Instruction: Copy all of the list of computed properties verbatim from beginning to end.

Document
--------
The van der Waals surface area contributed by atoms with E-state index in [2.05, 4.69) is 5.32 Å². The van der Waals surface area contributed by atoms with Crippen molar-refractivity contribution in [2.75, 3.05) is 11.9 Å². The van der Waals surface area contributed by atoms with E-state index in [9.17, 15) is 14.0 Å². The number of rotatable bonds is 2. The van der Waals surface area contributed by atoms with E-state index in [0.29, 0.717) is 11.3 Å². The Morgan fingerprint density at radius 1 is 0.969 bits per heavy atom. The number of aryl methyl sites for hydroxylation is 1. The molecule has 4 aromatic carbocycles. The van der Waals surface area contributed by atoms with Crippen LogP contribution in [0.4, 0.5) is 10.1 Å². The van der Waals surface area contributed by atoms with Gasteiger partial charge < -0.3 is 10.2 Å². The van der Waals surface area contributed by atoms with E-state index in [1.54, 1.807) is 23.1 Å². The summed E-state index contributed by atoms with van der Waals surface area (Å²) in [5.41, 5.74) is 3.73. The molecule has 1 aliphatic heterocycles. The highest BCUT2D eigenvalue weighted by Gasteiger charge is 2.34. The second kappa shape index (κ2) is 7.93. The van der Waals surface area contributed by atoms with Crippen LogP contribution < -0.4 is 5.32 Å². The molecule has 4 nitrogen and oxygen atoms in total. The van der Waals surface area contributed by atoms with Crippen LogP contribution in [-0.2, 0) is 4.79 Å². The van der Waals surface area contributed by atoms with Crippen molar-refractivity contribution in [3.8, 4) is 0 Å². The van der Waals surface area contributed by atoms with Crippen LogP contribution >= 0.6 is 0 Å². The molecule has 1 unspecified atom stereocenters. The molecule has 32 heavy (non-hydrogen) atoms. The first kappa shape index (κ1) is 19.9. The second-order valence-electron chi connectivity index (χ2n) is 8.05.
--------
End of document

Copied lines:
The van der Waals surface area contributed by atoms with E-state index in [2.05, 4.69) is 5.32 Å². The van der Waals surface area contributed by atoms with Crippen molar-refractivity contribution in [2.75, 3.05) is 11.9 Å². The van der Waals surface area contributed by atoms with E-state index in [9.17, 15) is 14.0 Å². The number of rotatable bonds is 2. The van der Waals surface area contributed by atoms with E-state index in [0.29, 0.717) is 11.3 Å². The Morgan fingerprint density at radius 1 is 0.969 bits per heavy atom. The number of aryl methyl sites for hydroxylation is 1. The molecule has 4 aromatic carbocycles. The van der Waals surface area contributed by atoms with Crippen LogP contribution in [0.4, 0.5) is 10.1 Å². The van der Waals surface area contributed by atoms with Gasteiger partial charge < -0.3 is 10.2 Å². The van der Waals surface area contributed by atoms with E-state index in [1.54, 1.807) is 23.1 Å². The summed E-state index contributed by atoms with van der Waals surface area (Å²) in [5.41, 5.74) is 3.73. The molecule has 1 aliphatic heterocycles. The highest BCUT2D eigenvalue weighted by Gasteiger charge is 2.34. The second kappa shape index (κ2) is 7.93. The van der Waals surface area contributed by atoms with Crippen LogP contribution < -0.4 is 5.32 Å². The molecule has 4 nitrogen and oxygen atoms in total. The van der Waals surface area contributed by atoms with Crippen LogP contribution in [-0.2, 0) is 4.79 Å². The van der Waals surface area contributed by atoms with Crippen molar-refractivity contribution in [3.8, 4) is 0 Å². The van der Waals surface area contributed by atoms with Crippen LogP contribution >= 0.6 is 0 Å². The molecule has 1 unspecified atom stereocenters. The molecule has 32 heavy (non-hydrogen) atoms. The first kappa shape index (κ1) is 19.9. The second-order valence-electron chi connectivity index (χ2n) is 8.05.